Thank you for introducing me to these blogs.  I’m looking forward to watching more. 


Thanks Lisa. I wondered about this too. The Etsy Man is, in spite of his low representation in numbers easily found on Etsy. In fact, Etsy promotes them at a proportionately higher rate, likely as a means to attract more men to the site and to anticipate complaints that men receive less 'Etsy love' (ie: administrative promotion). To argue this point: Etsy features a seller every 2-3 days (the 'featured seller' series), and they keep the archived list. Looking back over the last six months, only 78% of the featured shops (N=78 total shops featured) were female-owned; 9% were male-owned; and 13% were the Etsy couple (male/female). The Etsy Couple may be an even more interesting subject than the Etsy Man, and one that speaks to Somethings Hiding Here video shared here. It is an interesting character to add to the storyspace, and one that could arguably make the lifestyle even more desirable for women of the "target demographic". (The "target" demographic that is frequently cited in writing on Etsy doesn't sit perfectly well with me, being myself outside that demographic.) The numeric rarity of the male in these online craft spaces - including even larger non-market spaces like the online knit community (knit bloggers, Ravelry) - makes them standout. Having watched a number of these videos, the overarching discourse of showcase domesticity remains. But I think yes, the addition of a professional and creative partner who is also a (hetero) husband/lover/romantic partner sends all kinds of ripples through the story being told (and sold).

Thank you very much for this post.  Your insight that Etsy taps into and "upcycles" (I like the term, too) a familiar narrative helps me make sense of why the site has boomed and why provokes such strong reactions ("Etsy!") when it comes up in casual conversation.  I'd value your thoughts about how Regretsy's repurposing and lampooning of Etsy's products inflects your sense of how the site functions. 

I wonder if there's also a "backcycle" of sorts happening through the site: The way Shauna and Stephen have styled their place--each nook its own quirky display of identity--doesn't seem so very different from the way users of social networking sites, such as Facebook or MySpace, customize the components of their profiles and pages, such that my digital space becomes the method by which I make and showcase my material space.  

Regretsy (for those of you who haven't had the good fortune to find the site) is "where DIY meets WTF". The blogger (Helen Killer) has rocketed to Etsy fame, and already has a book deal. I liken Regretsy's author to the handful of programmers who are writing apps for Etsy sellers. For example, Craftopolis, which allows sellers to see if they've been 'featured' in an Etsy-supported promotions, or CraftCult, which among other things, allows sellers to easily track their views. Each of these sites has a readership, an audience, and a share of the market. (Regretsy sells products, raises money for charity; Craftopolis and CraftCult sell ad space.) Most (if not all) of these viewers/users are subsets of the larger Etsy audience. Etsy is the portal, and these outpost sites could not exist without the strength of the central Etsy community. I think rarely would community members access Etsy via these satellites. I'd love to know how / if they do.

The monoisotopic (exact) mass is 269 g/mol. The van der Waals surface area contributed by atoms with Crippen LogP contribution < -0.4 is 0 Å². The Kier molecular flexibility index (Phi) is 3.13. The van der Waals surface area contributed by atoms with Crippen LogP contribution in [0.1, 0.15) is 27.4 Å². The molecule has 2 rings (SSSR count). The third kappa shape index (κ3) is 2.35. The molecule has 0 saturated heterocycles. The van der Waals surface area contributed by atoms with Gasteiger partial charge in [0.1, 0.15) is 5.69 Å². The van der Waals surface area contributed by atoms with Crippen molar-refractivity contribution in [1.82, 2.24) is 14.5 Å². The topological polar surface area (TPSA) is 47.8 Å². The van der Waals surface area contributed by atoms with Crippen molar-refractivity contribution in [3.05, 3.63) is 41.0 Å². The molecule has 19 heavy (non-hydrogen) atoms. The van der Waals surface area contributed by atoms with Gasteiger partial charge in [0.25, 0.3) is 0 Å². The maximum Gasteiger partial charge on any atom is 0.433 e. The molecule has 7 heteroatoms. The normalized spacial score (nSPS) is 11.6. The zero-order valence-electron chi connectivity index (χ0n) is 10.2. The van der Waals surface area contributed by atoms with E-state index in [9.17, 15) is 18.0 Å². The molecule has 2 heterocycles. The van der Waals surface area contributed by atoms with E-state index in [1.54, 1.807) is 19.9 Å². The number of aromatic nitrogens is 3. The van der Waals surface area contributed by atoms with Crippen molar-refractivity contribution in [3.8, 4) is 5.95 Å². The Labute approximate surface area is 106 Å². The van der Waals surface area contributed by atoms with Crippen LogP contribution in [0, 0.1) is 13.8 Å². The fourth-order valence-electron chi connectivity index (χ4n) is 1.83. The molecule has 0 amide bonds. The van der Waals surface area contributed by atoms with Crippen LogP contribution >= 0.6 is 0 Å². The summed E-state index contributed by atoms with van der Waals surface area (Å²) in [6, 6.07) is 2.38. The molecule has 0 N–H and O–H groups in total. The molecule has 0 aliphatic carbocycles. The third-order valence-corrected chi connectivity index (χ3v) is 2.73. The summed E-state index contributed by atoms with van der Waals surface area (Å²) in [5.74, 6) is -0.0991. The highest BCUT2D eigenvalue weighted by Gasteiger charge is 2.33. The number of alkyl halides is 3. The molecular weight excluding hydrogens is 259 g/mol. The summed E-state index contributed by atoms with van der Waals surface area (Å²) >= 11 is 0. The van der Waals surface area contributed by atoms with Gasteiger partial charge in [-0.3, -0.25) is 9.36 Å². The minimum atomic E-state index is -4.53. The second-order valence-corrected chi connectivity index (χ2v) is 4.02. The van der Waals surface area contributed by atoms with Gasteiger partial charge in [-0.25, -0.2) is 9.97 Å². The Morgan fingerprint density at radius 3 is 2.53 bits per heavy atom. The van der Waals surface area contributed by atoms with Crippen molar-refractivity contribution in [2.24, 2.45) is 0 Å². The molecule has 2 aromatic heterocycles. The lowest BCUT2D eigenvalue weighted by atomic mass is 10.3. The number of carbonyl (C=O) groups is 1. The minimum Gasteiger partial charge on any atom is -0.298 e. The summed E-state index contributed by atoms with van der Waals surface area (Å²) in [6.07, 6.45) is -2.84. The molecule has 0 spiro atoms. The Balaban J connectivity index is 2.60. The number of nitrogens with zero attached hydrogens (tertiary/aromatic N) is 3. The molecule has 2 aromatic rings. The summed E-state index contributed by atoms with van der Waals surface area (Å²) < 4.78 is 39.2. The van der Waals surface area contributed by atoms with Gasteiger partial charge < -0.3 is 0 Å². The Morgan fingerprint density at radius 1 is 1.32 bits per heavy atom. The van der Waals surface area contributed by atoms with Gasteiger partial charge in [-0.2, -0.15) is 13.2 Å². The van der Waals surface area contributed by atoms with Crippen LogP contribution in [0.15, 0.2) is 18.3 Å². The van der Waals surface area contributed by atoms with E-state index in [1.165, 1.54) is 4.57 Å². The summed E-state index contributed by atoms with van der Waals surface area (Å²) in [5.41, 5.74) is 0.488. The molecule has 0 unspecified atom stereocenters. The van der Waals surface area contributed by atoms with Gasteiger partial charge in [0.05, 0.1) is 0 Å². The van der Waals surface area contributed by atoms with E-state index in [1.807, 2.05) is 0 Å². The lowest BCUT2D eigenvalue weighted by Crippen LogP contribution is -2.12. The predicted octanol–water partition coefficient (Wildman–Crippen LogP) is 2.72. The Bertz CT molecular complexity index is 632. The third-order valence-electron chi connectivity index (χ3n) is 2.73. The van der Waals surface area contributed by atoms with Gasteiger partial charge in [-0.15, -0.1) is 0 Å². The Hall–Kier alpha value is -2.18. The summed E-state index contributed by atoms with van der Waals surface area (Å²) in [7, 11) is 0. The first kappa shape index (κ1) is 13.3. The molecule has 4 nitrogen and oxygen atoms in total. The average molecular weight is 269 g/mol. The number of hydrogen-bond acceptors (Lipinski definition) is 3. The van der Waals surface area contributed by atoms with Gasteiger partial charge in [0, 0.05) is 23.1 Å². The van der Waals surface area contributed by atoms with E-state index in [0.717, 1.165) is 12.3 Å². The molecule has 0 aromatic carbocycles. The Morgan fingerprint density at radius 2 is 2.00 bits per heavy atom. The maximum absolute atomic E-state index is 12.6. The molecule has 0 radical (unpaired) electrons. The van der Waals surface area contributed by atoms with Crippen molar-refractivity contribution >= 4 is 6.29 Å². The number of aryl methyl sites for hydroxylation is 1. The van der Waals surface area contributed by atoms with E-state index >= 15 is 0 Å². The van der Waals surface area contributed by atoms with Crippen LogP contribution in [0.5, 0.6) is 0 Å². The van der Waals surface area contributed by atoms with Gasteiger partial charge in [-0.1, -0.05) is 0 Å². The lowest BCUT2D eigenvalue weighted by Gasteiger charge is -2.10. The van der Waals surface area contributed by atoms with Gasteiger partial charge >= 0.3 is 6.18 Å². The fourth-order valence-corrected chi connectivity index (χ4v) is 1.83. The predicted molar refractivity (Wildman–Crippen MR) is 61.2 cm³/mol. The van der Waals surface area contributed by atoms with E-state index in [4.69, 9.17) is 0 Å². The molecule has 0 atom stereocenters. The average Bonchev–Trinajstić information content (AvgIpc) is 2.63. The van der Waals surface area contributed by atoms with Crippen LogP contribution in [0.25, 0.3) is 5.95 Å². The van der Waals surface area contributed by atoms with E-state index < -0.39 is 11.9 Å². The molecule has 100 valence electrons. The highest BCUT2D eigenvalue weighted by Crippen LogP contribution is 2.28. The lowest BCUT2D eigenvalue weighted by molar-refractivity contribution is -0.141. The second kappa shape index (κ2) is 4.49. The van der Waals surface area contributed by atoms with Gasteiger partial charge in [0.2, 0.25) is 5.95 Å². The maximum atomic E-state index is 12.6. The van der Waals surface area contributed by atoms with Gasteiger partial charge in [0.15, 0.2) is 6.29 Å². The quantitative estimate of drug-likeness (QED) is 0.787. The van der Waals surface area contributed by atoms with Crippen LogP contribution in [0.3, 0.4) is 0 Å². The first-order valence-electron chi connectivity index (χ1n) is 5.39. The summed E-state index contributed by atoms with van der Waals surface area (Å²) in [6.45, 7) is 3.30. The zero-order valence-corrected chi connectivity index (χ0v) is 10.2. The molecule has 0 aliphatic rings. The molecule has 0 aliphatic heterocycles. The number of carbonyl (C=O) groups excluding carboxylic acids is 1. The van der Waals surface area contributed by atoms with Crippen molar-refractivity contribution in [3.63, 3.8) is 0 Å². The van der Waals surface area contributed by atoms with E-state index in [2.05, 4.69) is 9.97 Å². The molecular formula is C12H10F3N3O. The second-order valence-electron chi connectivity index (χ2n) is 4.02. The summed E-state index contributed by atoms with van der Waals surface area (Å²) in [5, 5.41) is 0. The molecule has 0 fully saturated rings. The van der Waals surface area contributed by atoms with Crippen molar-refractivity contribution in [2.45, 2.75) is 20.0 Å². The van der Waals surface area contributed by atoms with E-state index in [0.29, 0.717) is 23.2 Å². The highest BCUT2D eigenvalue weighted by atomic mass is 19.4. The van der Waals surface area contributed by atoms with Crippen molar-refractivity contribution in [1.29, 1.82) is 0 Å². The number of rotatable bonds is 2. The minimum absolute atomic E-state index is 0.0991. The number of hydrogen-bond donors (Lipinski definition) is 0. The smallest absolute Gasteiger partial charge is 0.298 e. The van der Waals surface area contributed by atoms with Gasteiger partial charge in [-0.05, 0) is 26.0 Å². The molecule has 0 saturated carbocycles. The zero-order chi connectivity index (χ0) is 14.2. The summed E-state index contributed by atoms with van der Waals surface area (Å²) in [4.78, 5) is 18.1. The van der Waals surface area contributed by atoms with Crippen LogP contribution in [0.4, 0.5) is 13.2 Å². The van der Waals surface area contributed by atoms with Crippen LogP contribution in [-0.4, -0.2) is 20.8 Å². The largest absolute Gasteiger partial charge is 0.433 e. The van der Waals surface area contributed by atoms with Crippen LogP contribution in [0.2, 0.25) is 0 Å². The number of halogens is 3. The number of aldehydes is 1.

Like the viewers of TruBlood who buy HBO's $12 soda as Lisa describes in her post today, Regretsy offers items that will allow its readers to claim publicly - in an 'extratextual' way - their participation in these textual spaces. You and Lisa together have made me think now of the intersections of fandom and fashion...

 Thanks, Jennifer, for a very provocative post.  As I was reading your historical reading of Etsy's business plan, I was struck by the strong fantasy of gendered empowerment that somebody is using to make money off of women's labor.  So of course I wondered who.  Following your links, I visited Etsy's about page and noticed a video featuring its founder, Robert Kalin, and his vision of making the market place into a global community (  Its representation of gender (and race) in Etsy management, production, and consumption might be very useful for your argument if you keep going with this research.

I also wanted to ask you about the representation of global capital in this video.  It features an artist-producer who suggests that Etsy offers a (capitalist) alternative to corporations that "are stifling everything America used to stand for."  I wonder if you have any thoughts on Etsy's relationship to international microfinance, its nationalist impulses (as represented by its choice to use this clip), or its fantasy of a "global village."

Thanks again!

Hi Caetlin. I think you would appreciate the great white fog now coming off Cayuga Lake.

Your comment references Etsy's young founder, Robert Kalin (aka rokali). An in media res post last month by Radhika Gajjala explores Etsy's integration of 'sustainability' and 'innovation' into their mission. In Gajjala's video post, Kalin explains Etsy's vision: